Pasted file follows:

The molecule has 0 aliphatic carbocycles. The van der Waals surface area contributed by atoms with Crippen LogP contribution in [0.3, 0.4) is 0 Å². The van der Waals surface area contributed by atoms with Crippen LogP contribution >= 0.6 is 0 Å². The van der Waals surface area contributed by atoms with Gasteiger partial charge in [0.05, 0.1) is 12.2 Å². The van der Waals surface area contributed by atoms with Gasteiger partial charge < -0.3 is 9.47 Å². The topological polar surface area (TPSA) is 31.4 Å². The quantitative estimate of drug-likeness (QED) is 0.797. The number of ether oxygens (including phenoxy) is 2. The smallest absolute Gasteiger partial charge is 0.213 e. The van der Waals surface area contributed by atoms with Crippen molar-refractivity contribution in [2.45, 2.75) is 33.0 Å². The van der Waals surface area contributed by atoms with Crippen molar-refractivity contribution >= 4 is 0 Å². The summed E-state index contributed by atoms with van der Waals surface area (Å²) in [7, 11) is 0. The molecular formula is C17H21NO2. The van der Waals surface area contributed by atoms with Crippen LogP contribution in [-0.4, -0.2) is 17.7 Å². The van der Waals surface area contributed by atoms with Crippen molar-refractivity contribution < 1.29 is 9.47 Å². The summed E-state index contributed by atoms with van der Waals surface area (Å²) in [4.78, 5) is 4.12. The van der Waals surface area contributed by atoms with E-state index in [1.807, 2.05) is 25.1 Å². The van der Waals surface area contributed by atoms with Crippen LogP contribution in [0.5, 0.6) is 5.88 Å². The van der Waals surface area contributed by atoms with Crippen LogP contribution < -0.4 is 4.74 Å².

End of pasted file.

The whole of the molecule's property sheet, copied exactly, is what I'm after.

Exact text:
The molecule has 0 aliphatic carbocycles. The van der Waals surface area contributed by atoms with Crippen LogP contribution in [0.3, 0.4) is 0 Å². The van der Waals surface area contributed by atoms with Crippen LogP contribution >= 0.6 is 0 Å². The van der Waals surface area contributed by atoms with Gasteiger partial charge in [0.05, 0.1) is 12.2 Å². The van der Waals surface area contributed by atoms with Gasteiger partial charge < -0.3 is 9.47 Å². The topological polar surface area (TPSA) is 31.4 Å². The quantitative estimate of drug-likeness (QED) is 0.797. The number of ether oxygens (including phenoxy) is 2. The smallest absolute Gasteiger partial charge is 0.213 e. The van der Waals surface area contributed by atoms with Crippen molar-refractivity contribution in [2.45, 2.75) is 33.0 Å². The van der Waals surface area contributed by atoms with Crippen molar-refractivity contribution >= 4 is 0 Å². The summed E-state index contributed by atoms with van der Waals surface area (Å²) in [7, 11) is 0. The molecular formula is C17H21NO2. The van der Waals surface area contributed by atoms with Crippen LogP contribution in [-0.4, -0.2) is 17.7 Å². The van der Waals surface area contributed by atoms with Crippen molar-refractivity contribution < 1.29 is 9.47 Å². The summed E-state index contributed by atoms with van der Waals surface area (Å²) in [4.78, 5) is 4.12. The van der Waals surface area contributed by atoms with E-state index in [1.807, 2.05) is 25.1 Å². The van der Waals surface area contributed by atoms with Crippen LogP contribution in [0.5, 0.6) is 5.88 Å². The van der Waals surface area contributed by atoms with Crippen LogP contribution < -0.4 is 4.74 Å².